The Age of the Celebrity Pastor

It seems to me that we live in an age where anybody can be a star through all this social media that allows everyone’s voice to be heard. You can rise to fame (and many have) through Youtube, or by networking on Facebook or Twitter. It’s the ultimate democratization of information. Because of this ability, we have an entirely new class of celebrity, which we commonly refer to as “online celebrities”. There are subsets of those online celebrities, and one of them, is the “celebrity pastor”.

There’s some very legitimate uses for social media. The point of this is not to condemn social media, per se, but rather to examine our role in it as Christians and especially for pastors, who more actively represent the Gosepl. There’s a big difference between a pastor who uses social media to communicate with his congregation and encourage them and the pastor who runs ads for his Facebook page just to get a “Like”.

There’s a point where the obsession with social media becomes a little more than fun. By it’s very nature, social media plays to narcissism. It’s all about what’s going on with me, in my life, and what I’m doing. Of course, as Christians, we need to do our best to actually contribute to the community we are apart of. (Side note: If you’re looking at a prospective girlfriend/boyfriend, it’s very informative to look at their social media activities to see whether they contribute or consume.) It’s easy to slip into a pattern of putting forth a constant stream of self-centered status updates and mini-blogs. This goes hand-in-hand with our consumer culture, where a single status update becomes an informational tidbit to be consumed.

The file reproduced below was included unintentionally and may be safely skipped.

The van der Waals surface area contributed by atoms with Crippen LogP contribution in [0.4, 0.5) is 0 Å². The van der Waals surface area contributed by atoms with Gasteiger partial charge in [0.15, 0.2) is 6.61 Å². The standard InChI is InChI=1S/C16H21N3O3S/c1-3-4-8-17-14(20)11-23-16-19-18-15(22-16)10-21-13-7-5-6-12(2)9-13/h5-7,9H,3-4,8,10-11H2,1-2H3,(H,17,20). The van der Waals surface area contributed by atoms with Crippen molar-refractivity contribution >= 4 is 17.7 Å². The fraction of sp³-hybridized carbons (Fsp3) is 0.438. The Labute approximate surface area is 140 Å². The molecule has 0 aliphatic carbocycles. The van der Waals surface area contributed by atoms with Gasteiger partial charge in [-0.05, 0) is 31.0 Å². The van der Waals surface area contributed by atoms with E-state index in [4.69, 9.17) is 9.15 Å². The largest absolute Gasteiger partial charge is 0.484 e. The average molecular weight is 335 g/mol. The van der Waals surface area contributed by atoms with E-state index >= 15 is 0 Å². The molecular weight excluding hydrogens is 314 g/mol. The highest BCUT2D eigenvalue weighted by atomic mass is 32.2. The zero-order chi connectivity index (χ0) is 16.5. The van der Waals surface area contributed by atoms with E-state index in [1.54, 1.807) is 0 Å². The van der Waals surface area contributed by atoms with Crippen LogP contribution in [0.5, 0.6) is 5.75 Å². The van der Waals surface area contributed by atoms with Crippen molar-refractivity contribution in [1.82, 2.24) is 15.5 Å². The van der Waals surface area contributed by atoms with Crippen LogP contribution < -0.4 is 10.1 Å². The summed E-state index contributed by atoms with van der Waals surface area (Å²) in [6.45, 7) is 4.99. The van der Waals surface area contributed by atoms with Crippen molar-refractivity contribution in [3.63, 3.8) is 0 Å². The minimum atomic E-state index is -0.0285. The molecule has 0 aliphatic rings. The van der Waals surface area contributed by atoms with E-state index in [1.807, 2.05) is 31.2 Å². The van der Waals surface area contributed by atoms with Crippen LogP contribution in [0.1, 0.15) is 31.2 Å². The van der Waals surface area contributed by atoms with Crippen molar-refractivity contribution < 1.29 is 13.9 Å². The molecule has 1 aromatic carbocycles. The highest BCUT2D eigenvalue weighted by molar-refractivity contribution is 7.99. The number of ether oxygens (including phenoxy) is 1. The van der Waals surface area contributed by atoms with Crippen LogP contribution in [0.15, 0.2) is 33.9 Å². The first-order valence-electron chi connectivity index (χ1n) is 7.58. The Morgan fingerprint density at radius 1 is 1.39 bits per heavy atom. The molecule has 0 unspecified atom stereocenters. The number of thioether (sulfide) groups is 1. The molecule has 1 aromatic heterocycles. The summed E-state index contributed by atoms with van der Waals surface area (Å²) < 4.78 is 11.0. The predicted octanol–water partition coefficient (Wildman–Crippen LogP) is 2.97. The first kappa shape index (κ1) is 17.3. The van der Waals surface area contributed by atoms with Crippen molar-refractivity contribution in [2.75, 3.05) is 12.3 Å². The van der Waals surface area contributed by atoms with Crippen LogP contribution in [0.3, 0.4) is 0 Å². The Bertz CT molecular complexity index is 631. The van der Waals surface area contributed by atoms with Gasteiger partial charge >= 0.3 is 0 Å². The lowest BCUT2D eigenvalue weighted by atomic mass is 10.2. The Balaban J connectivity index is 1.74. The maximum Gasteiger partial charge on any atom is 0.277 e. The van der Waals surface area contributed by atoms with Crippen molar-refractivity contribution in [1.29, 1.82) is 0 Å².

When a pastor approaches social media, he needs to be aware of this culture of narcissism and consumerism. It is incredibly easy to seek the followers and the “likes” simply for the number value, and soon, the pursuit becomes less about the Gospel and more about celebrity status. I’ve seen plenty of pastors’ pages that were full of random little nuggets of wisdom and rarely mentioned Jesus. This kind of “social supply” lends itself to self-reliance instead of Christ reliance. It’s easy to start attracting the followers because of what you as a pastor can do for them (or what it seems you can do for them) rather than what Christ can do.

The point is, as with everything else, social media needs to be approached cautiously. Pastors especially need to be wary of the dangers so that their social media activities do not become a seeker-friendly sideshow wherein Christ gets lost in the messaging. Christ is the lord of Facebook, too. Make it about Him.

What are your thoughts?




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